"I find it funny when this style of humor is now branded as 'crass, dumb, and puerile' because it takes the right kind of person to make it successful," he continues in defense of his product. "Or else why isn't everyone just yelling obscenities over generic videos and 'making it' on YouTube? It's not that simple."

You can make your own judgments. Plenty of others already have, for what it's worth.

A wave of popularity and positivity

So how long will this last? Phil doesn't know. To be honest, he may not even care. If and when the burnout comes, he'll handle it. But that's not now.

If that means the line between Phil Burnell and DarkSydePhil gets a little blurred, so be it. He doesn't quite know if that's a good thing, but such is the nature of his business.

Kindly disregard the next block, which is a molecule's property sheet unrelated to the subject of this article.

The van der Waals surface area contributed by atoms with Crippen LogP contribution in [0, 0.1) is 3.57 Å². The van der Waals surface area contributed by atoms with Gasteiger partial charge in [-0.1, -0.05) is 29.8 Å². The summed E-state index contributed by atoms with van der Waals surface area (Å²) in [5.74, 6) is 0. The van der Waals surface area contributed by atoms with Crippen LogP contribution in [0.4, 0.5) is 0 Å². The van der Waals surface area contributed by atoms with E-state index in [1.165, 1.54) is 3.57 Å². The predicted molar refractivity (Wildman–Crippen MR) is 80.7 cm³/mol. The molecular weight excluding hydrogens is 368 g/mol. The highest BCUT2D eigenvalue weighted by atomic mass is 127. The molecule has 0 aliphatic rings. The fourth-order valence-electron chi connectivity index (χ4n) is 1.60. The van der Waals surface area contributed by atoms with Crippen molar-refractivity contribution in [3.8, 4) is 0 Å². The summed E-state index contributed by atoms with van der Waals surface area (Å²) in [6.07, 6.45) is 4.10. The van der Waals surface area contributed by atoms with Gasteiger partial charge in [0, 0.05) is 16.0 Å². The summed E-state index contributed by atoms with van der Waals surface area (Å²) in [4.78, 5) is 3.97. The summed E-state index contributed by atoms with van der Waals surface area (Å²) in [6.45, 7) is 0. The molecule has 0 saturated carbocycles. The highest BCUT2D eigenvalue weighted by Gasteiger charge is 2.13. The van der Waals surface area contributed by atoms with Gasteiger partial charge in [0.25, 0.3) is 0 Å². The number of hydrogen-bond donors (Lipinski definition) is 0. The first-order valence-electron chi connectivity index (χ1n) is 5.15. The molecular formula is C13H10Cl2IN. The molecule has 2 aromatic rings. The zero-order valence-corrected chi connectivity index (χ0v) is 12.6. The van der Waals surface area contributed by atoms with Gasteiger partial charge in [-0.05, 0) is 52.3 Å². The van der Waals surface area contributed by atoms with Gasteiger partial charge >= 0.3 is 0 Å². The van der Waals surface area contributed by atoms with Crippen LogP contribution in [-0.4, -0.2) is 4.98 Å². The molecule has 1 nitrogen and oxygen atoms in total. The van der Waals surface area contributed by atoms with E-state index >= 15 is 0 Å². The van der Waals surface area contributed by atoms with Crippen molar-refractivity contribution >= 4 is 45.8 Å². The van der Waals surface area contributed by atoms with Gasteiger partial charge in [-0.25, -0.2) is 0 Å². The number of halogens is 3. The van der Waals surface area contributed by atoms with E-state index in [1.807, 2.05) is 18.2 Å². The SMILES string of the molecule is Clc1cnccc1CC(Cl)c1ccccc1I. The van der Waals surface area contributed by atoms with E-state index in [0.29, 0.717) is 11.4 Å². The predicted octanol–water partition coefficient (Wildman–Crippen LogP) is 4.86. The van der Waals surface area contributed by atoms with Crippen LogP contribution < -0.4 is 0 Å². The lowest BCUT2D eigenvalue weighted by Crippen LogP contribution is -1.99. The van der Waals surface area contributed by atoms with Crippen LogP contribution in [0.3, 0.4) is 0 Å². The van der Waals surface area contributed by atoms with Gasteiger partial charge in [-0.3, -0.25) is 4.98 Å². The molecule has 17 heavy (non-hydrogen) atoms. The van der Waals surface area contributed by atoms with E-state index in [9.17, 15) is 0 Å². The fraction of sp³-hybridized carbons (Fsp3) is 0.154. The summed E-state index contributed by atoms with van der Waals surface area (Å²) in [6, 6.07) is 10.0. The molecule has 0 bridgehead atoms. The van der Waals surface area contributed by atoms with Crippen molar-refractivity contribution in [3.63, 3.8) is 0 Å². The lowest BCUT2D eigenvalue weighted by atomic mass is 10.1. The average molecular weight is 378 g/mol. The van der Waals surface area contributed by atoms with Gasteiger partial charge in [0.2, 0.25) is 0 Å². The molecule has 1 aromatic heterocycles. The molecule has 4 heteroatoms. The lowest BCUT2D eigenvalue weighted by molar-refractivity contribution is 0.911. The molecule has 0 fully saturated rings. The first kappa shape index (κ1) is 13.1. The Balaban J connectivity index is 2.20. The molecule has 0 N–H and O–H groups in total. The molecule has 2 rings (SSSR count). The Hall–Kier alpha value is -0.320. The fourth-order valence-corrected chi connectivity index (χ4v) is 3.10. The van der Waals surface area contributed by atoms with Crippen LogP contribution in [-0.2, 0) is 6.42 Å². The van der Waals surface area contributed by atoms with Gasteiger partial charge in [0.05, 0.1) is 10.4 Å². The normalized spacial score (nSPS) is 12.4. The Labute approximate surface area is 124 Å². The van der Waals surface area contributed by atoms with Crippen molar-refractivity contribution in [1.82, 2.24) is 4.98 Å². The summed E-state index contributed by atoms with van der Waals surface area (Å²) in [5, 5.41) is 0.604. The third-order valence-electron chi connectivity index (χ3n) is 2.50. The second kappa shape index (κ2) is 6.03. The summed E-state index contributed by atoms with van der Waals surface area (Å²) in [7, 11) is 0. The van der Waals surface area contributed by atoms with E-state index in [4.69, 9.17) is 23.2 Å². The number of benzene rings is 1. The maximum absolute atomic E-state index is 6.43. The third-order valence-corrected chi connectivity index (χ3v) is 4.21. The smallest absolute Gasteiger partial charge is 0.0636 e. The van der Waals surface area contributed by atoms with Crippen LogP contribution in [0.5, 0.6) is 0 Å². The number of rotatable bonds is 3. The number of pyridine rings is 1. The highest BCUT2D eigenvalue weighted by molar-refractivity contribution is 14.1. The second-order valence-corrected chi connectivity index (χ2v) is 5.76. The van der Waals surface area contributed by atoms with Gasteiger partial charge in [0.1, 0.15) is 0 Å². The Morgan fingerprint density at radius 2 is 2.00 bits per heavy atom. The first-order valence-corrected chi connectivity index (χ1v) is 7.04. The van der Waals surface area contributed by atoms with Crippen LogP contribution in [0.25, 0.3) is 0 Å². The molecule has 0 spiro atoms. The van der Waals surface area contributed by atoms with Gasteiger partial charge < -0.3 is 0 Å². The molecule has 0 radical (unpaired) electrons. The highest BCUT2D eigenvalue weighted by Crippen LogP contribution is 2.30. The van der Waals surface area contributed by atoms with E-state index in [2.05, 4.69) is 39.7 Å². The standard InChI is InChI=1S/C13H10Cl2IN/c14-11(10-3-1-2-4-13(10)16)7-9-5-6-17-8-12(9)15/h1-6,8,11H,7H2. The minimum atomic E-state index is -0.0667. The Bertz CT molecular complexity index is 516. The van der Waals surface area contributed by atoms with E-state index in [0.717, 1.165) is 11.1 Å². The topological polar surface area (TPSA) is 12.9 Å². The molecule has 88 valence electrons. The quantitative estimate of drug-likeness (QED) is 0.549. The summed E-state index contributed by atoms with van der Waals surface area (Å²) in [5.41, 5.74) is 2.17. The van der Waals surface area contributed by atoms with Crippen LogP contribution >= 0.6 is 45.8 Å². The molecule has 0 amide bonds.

"At least this far down the road, I haven't had any negative consequences in the ‘real world" for being so open and honest.

"Nobody can predict the future," he says. "Right now, I'm doing very well and I'd be stupid to plan on changing my career. But nothing is forever.

"Right now, I'm too busy riding my 'wave of popularity and positivity' to care about possibly changing careers. I'm having too much fun doing what I'm doing now to change."

In a career largely brought about by circumstance, it's only fitting for Phil to focus on the moment, on the "right now" above all else.

Why not, right? Games end. Videos are cut. Waves crash. Friendships die. A time and a place for everything and everyone. His just happen to be a couple clicks away.

"As long as people are entertained, it's all good."